Residents Attempt Home Cleanups, EPA Removes Soil

The cleanup of parts of a Norfolk-Southern freight train that derailed Thursday February 9, 2023 in East Palestine, Ohio.

The cleanup of parts of a Norfolk-Southern freight train that derailed Thursday February 9, 2023 in East Palestine, Ohio.
photo: Gene J Puskar (AP)

It has been nearly two weeks since a train from Norfolk Southern in northeast Ohio derailed, and emergency response agencies are still working to reduce the risk of exposure to hazardous chemicals for residents of eastern Palestine near the site of the derailment.

At a press conference yesterday Kurt Kollar of the Ohio EPA, held by Ohio Gov. Mike DeWine, said workers were removing dirt near the derailed train. “The goal was to get rid of this heavily contaminated, potentially mobile material before rain events occurred,” he said. “Some of these pits are now about 700 feet long and about 2.5 meters deep in some areas.”

Mary Mertz, the director of Ohio’s Department of Natural Resources, said at the press conference that about 3,500 dead fish were found in local waterways immediately after the derailment. “There appears to have been no increase in fish or aquatic life killed since the first few days of the derailment,” she said. Wildlife officers will continue to monitor the waterways for signs of animal deaths.

The Norfolk Southern Train derailed on Friday February 3rd. Eleven of the derailed cars were carrying hazardous materials, after to the National Transportation Safety Board. On Sunday, the governor issued an evacuation order over fears that the derailed cars would explode, and on Monday the railroad operator and emergency officials executed an evacuation order controlled release from the train of vinyl chloride, a toxic chemical used to make plastics.

Peter DeCarlo, associate professor of environmental health and engineering at Johns Hopkins University, told Earther he was concerned about states’ lack of response in the wake of the derailment. East Palestine is right on the Ohio-Pennsylvania border. “What worries me is the wind direction, which tends to be west to east,” he said. “Much of the impact will be felt downwind… and it will cross that state line.”

According to DeCarlo, the EPA shouldn’t rely so heavily on air monitoring, which is done with handheld devices that can’t provide specific chemical measurements. according to a February 13 update from the EPA, the agency used two more “Summa air sampling canisters.” The air trapped in the canister is taken to a laboratory and analyzedso researchers can test for specific chemicals.

“This is the type of monitoring that really gives us an idea of ​​what the concentrations of potential risk are,” DeCarlo explained. “So if they don’t do that at the accident site and downwind of the accident site, they’re overlooking the potential risks.”

Many locals are still concerned about their safety. Chaney Nezbeth is the executive director of a faith-based nonprofit organization in Ohio called The intermediate station, which has provided food, cleaning supplies and clothing to the residents of East Palestine. “Three, four, five days later, so many people came to us,” Nezbeth told Earther over the phone. “They were still wearing their pajamas, the things they left in on Friday night … everyone figured they could come in the next day.”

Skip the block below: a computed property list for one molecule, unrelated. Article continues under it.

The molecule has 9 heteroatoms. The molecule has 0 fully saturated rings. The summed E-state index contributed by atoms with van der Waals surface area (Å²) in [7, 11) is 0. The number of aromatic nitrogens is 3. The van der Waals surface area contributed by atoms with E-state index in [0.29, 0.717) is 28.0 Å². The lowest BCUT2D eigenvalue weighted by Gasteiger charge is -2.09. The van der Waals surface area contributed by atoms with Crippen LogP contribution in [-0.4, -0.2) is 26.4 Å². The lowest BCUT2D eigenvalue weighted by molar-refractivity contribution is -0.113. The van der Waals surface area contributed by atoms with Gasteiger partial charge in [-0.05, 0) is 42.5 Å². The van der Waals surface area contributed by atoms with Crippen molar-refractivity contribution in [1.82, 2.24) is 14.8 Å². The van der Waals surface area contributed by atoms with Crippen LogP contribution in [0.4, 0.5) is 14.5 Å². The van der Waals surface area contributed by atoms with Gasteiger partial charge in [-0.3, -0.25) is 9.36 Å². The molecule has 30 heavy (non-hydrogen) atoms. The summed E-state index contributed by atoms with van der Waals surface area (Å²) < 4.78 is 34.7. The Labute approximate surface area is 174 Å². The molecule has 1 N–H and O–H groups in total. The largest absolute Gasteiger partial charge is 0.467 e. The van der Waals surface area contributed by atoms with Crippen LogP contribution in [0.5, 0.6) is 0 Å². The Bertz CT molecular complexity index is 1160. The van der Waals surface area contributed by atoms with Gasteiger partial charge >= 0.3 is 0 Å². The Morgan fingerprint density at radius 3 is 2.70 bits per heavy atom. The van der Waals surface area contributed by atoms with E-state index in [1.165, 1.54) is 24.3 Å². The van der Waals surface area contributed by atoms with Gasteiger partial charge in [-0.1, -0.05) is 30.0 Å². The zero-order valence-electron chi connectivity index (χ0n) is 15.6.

The organization also tries to answer questions from families in the East Palestine region. “There’s someone on Facebook [asking] Whatever the mulch is that’s laid out in the playground in the city park, is that contaminated now? The Way Station can do that. We can get the research on that… we can find volunteers,” she said.

To Nezbeth’s knowledge, many people had to return home, whether they felt safe or not. Some families could not afford to stay away longer. Others are cleaning their homes in hopes that this will reduce potential hazards related to the chemicals on the derailed train. “I think everyone’s just trying to be safe,” she said. “They assume that the cereal box they had open in the closet should be thrown away.”

Karen Dannemiller, an associate professor at Ohio State University who has studied indoor air quality, says people are right to be wary of their homes. “We spend 90% of our time indoors,” she told Earther. “Precisely because of the long periods of time people spend indoors, this can be an important source of exposure.”

She suggested washing anything that’s clingingodors, such as clothing and bedding, and careful vacuuming in short bursts to avoid kicking up too much dust. “I think it would be a great idea if everyone, if available, participated in the indoor air quality tests,” Dannemiller said. She also encouraged residents who are concerned or confused about chemicals announced by officials or agencies to look them up in the EPAs online database.

According to an EPA letter On February 10, the train released “vinyl chloride, butyl acrylate, ethylhexyl acrylate, and ethylene glycol monobutyl ether” into the “air, surface soils, and surface waters.” The agency announced Rail operator Norfolk Southern that it can be responsible for the payment for the page cleaning costs. Residents Attempt Home Cleanups, EPA Removes Soil

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